Written by Adam Boris
With a certification deadline looming, EHR vendors and healthcare providers should look to 3rd-party applications that meet the promise of secure and effective data-sharing
By the end of April, only two major electronic health records vendors had achieved full certification under the 2015 Edition Meaningful Use Stage 3 criteria and the Advancing Care Information (ACI) program established by the Medicare Access and CHIP Reauthorization Act, according to the Office of the National Coordinator. For the hundreds of other EHR vendors listed in the ONC database, the Jan. 1, 2018, deadline for certification is likely to be a significant challenge, a situation that ought to serve as a wakeup call for hospitals and physicians hoping to avoid Stage 3/ACI payment penalties.
Underpinning most of the goals and metrics of Stage 3 is the long-sought and elusive dream of interoperability. You cannot meet population health objectives such as providing patients with electronic access to their health information, protecting patient-level data and coordinating care through patient engagement if you do not have robust and secure means of communicating among disparate information systems from multiple vendors. New value-based care initiatives, accountable care organizations and bundled payment arrangements demand access to patient records across the continuum of care, enabling functions such as a single, uniform view of all patient records; centralized scheduling; care management protocols; and quality measurement.
Given the nature of the challenge ahead this year, the time is now to follow the direction of the ONC and the Centers for Medicare and Medicaid Services. In looking to set a foundation for an interoperable health IT infrastructure, the agencies mandated that EHRs be capable of open application programming interfaces (open APIs) and underscored the advantages of the hottest trend in health IT circles today, Fast Health Interoperability Resource (FHIR – pronounced “fire”) in establishing that foundation. This vision of the open API would allow a patient to use a single app to retrieve medical records from any hospital, lab, insurance company or physician office simply by obtaining the secure URL for that service’s open API and providing required authentication, truly placing the patient in control of their own health information.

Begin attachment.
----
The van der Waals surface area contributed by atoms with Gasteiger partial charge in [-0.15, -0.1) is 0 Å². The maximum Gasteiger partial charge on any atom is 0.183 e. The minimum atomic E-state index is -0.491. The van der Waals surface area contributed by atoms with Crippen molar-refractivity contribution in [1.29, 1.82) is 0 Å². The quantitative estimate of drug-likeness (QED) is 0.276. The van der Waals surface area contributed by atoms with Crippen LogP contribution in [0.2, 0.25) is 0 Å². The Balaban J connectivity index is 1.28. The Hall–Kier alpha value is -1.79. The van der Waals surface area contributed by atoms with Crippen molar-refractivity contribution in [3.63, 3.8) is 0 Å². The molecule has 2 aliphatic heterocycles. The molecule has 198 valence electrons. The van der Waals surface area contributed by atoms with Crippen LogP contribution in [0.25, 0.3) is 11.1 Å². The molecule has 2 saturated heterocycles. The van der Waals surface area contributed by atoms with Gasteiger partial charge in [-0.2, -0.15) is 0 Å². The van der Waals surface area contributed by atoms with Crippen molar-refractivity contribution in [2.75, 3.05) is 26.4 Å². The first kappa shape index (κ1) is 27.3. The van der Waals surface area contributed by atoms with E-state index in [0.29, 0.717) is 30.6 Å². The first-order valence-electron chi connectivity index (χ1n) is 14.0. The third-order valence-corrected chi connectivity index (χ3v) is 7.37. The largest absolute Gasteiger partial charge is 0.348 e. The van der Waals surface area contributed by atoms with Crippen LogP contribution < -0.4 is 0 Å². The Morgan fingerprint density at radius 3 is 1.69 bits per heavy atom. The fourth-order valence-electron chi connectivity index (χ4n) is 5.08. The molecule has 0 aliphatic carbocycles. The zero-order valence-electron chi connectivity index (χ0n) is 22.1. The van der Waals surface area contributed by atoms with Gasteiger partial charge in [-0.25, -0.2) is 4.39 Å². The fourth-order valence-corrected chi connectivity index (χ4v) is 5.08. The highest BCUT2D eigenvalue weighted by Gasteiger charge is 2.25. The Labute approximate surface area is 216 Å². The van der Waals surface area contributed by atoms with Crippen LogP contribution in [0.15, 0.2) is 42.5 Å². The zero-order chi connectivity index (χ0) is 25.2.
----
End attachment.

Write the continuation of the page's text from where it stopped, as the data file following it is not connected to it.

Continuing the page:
As Obama-era CMS Acting Administrator Andy Slavitt put it during the rulemaking phase for MU Stage 3 in 2015: “The burden needs to be on the technology, not the user. EHR vendors and hospitals that use them will now be required to open their APIs — so data can move in and out of an application safely and securely — and technology can become plug and play.”
Then came the 21st Century Cures Act, passed by Congress in December 2016, which states that any certified vendor must not “take any action that may inhibit the appropriate exchange, access and use of electronic health information” and must develop APIs or other technologies to enable the application to be “accessed, exchanged and used without special effort.” Vendors that are found to be blocking information are subject to penalties of as much as $1 million per violation.
What it all means
APIs are sets of requirements that govern how applications communicate and interact with one another. An open API is an interface that provides developers with programmatic access to a proprietary software application. The FHIR standard, created by Health Level Seven International (HL7), describes data formats and elements (known as “resources”) and an API for exchanging electronic health records. Open APIs interconnect any healthcare system, doctor, patient or medical device by normalizing all incoming requests and data as appropriate FHIR resources.
FHIR is appealing because it is based on a truly modern web services approach that makes it easier for systems to exchange very specific, well-defined pieces of information such as a medication list, a problem list or lab results, rather than entire documents.
The Drummond Group, a certification body for Meaningful Use authorized by the ONC, has more than 200 EHRs registered to go through its testing process this year. “While the FHIR standard itself is not mandated, the ONC has made it clear this is the direction they are going, and, indeed, we have yet to see an application that isn’t FHIR,” said Sonia Galvan, director of EHR testing for Drummond.